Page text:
Good Advice From John Newton On Confronting Others

Here are some wonderful principles from John Newton, puritan pastor and author of Amazing Grace, to keep in mind when confronting someone.  Whether we confront them for sin or wrong doctrine, whether in private or in a blog, these are critical principles to apply.

As to your opponent, I wish that before you set pen to paper against him, and during the whole time you are preparing your answer, you may commend him by earnest prayer to the Lord’s teaching and blessing. This practice will have a direct tendency to conciliate your heart to love and pity him; and such a disposition will have a good influence upon every page you write.

If you account him as a BELIEVER, though greatly mistaken in the subject of debate between you, the words of David to Joab concerning Absalom, are very applicable: “Deal gently with him for my sake.” The Lord loves him and bears with him; therefore you must not despise him, or treat him harshly! The Lord bears with you likewise, and expects that you should show tenderness to others—from a sense of the much forgiveness you need yourself. In a little while you will meet in heaven—he will then be dearer to you than the nearest friend you have upon earth is to you now! Anticipate that period in your thoughts, and though you may find it necessary to oppose his errors, view him personally as a kindred soul, with whom you are to be happy in Christ forever.

The Scriptural maxim that “man’s anger does not bring about the righteous life that God desires,” is verified by daily observation. If our zeal is embittered by expressions of anger, invective, or scorn—we may think we are doing service of the cause of truth, when in reality we shall only bring it into discredit!

In a little while you will meet in heaven—he will then be dearer to you than the nearest friend you have upon earth is to you now!

There is a principle of SELF, which disposes us to despise those who differ from us; and we are often under its influence, when we think we are only showing a fitting zeal in the cause of God.

Whatever it is that makes us trust in ourselves, that we are comparatively wise or good, so as to treat those with contempt who do not subscribe to our doctrines, or follow our party—is a proof and fruit of a self-righteous spirit!

I hope your article will savor of a spirit of true humility, and be a means of promoting it in others.

And yet we find but very few writers of controversy who have not been manifestly hurt by it. Either they grow in a sense of their own importance; or imbibe an angry, contentious spirit; or they insensibly withdraw their attention from those spiritual truths which are the food and immediate support of the life of faith—and spend their time and strength upon matters that are at most but of a secondary value! This shows, that if the service is honorable, it is also dangerous. What will it profit a man if he gains his cause and silences his adversary—if at the same time he loses that humble, tender frame of spirit in which the Lord delights, and to which the promise of his presence is made?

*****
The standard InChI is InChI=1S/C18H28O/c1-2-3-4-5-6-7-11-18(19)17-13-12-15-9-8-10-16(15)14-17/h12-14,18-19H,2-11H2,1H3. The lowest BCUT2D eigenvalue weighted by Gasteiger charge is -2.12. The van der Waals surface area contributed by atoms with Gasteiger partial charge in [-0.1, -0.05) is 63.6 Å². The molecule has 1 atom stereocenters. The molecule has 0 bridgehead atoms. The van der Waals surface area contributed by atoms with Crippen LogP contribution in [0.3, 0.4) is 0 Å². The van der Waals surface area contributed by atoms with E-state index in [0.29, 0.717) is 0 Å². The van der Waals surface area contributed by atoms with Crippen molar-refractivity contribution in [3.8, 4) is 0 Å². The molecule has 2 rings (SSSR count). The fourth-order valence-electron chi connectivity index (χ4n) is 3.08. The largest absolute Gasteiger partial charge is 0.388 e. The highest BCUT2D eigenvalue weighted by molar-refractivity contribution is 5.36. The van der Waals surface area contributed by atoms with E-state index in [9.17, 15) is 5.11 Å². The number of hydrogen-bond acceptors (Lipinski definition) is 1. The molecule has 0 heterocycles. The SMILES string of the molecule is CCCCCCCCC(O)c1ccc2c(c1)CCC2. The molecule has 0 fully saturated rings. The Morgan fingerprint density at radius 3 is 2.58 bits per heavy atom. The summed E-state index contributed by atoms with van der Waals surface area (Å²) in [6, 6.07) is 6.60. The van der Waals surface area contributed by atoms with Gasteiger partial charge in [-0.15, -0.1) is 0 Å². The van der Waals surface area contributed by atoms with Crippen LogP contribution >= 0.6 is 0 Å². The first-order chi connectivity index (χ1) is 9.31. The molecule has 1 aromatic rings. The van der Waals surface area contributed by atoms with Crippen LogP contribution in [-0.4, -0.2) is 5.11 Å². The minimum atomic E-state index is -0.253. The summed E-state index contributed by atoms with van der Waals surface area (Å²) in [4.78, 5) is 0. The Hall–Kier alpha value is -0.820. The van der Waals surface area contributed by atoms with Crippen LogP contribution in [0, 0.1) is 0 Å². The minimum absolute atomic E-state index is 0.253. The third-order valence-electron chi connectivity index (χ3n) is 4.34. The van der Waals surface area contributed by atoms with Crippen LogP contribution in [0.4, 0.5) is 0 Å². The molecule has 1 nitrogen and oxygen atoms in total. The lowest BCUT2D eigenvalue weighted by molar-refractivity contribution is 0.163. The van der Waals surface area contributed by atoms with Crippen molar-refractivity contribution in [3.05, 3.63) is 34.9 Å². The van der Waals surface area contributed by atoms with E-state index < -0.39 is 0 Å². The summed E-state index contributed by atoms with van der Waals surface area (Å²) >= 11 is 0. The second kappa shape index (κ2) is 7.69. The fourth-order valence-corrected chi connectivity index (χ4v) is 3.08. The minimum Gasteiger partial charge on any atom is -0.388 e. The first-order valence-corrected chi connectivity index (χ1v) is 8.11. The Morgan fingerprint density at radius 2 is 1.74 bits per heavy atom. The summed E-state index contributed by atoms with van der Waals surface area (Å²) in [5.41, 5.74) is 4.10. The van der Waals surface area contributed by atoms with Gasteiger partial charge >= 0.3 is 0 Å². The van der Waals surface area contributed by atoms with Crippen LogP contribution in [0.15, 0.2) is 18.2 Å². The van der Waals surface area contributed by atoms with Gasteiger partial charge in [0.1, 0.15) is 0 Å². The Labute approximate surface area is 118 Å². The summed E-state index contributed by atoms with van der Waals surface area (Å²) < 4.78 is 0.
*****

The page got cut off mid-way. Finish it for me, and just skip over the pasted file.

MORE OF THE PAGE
If we act in a wrong spirit—we shall bring little glory to God; do little good to our fellow creatures; and procure neither honor nor comfort to ourselves!

God cares as much about the spirit in which we act, how we confront someone, as he cares about the issue we confront them about.  God definitely cares about truth, sound doctrine, justice and righteousness, but he is not glorified if we speak with pride, anger, bitterness or sarcasm.  He cares about his glory more than our being right.

God cares about our motives as much as our message.  We may speak the truth, but if our motive is not love for a person and the glory of God in their life, we’re noisy gongs and clanging cymbals.

Lord Jesus, help us all learn how to speak the truth in love.

All quotations from The Letters of John Newton

  • lisa

    Wish I had had this pretty much when I was first born, because I've been messing up in this area ever since! This is so excellent; will definitely be printing it and keeping it in my bible. So convicting. Thanks Mark, for sharing this wise and helpful counsel with us. The other thing I've learned that's been tremendously helpful is a question from a sermon by Kenneth Maresco — a good question to ask AFTER you've brought correction or exhortation to someone: "Do you have any concerns about my attitude or my approach as I've sought to help you?" This is great for remembering to stay humble and teachable even as you're correcting someone else!

  • Mark Altrogge

    Excellent addition, Lisa! Boy that Kenneth – he’s really something. thanks for adding that!